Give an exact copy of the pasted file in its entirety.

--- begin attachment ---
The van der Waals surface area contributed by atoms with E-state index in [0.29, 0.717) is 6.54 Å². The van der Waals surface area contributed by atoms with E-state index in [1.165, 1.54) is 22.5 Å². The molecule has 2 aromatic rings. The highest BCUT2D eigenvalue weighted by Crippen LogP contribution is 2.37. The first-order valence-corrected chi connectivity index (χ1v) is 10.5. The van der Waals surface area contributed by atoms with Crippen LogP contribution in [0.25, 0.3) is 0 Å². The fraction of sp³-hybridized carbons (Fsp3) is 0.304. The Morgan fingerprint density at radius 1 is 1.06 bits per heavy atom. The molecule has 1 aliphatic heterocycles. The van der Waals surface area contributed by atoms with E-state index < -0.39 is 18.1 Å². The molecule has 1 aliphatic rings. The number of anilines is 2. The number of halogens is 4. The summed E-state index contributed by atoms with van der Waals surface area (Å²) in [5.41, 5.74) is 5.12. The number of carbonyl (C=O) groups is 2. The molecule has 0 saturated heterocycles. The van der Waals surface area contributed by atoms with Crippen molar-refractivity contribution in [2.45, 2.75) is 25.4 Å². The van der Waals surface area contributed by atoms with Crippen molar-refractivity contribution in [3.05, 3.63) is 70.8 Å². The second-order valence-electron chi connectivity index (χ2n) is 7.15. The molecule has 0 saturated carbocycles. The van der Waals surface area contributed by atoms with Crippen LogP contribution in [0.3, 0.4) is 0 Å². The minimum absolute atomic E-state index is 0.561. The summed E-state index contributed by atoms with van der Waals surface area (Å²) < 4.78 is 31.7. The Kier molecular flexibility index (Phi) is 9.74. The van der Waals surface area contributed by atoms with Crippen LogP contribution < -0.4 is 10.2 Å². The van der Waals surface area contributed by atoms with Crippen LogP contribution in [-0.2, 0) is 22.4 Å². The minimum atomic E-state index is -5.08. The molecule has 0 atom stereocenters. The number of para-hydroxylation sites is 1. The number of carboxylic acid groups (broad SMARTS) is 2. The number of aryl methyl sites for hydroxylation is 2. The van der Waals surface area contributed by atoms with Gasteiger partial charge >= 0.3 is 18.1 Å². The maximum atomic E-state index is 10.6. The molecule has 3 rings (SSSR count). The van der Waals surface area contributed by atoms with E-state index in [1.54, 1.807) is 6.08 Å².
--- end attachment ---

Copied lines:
The van der Waals surface area contributed by atoms with E-state index in [0.29, 0.717) is 6.54 Å². The van der Waals surface area contributed by atoms with E-state index in [1.165, 1.54) is 22.5 Å². The molecule has 2 aromatic rings. The highest BCUT2D eigenvalue weighted by Crippen LogP contribution is 2.37. The first-order valence-corrected chi connectivity index (χ1v) is 10.5. The van der Waals surface area contributed by atoms with Crippen LogP contribution in [0.25, 0.3) is 0 Å². The fraction of sp³-hybridized carbons (Fsp3) is 0.304. The Morgan fingerprint density at radius 1 is 1.06 bits per heavy atom. The molecule has 1 aliphatic heterocycles. The van der Waals surface area contributed by atoms with E-state index < -0.39 is 18.1 Å². The molecule has 1 aliphatic rings. The number of anilines is 2. The number of halogens is 4. The summed E-state index contributed by atoms with van der Waals surface area (Å²) in [5.41, 5.74) is 5.12. The number of carbonyl (C=O) groups is 2. The molecule has 0 saturated heterocycles. The van der Waals surface area contributed by atoms with Crippen molar-refractivity contribution in [2.45, 2.75) is 25.4 Å². The van der Waals surface area contributed by atoms with Crippen molar-refractivity contribution in [3.05, 3.63) is 70.8 Å². The second-order valence-electron chi connectivity index (χ2n) is 7.15. The molecule has 0 saturated carbocycles. The van der Waals surface area contributed by atoms with Crippen LogP contribution in [0.3, 0.4) is 0 Å². The minimum absolute atomic E-state index is 0.561. The summed E-state index contributed by atoms with van der Waals surface area (Å²) < 4.78 is 31.7. The Kier molecular flexibility index (Phi) is 9.74. The van der Waals surface area contributed by atoms with Crippen LogP contribution < -0.4 is 10.2 Å². The van der Waals surface area contributed by atoms with Crippen LogP contribution in [-0.2, 0) is 22.4 Å². The minimum atomic E-state index is -5.08. The molecule has 0 atom stereocenters. The number of para-hydroxylation sites is 1. The number of carboxylic acid groups (broad SMARTS) is 2. The number of aryl methyl sites for hydroxylation is 2. The van der Waals surface area contributed by atoms with Gasteiger partial charge >= 0.3 is 18.1 Å². The maximum atomic E-state index is 10.6. The molecule has 3 rings (SSSR count). The van der Waals surface area contributed by atoms with E-state index in [1.54, 1.807) is 6.08 Å².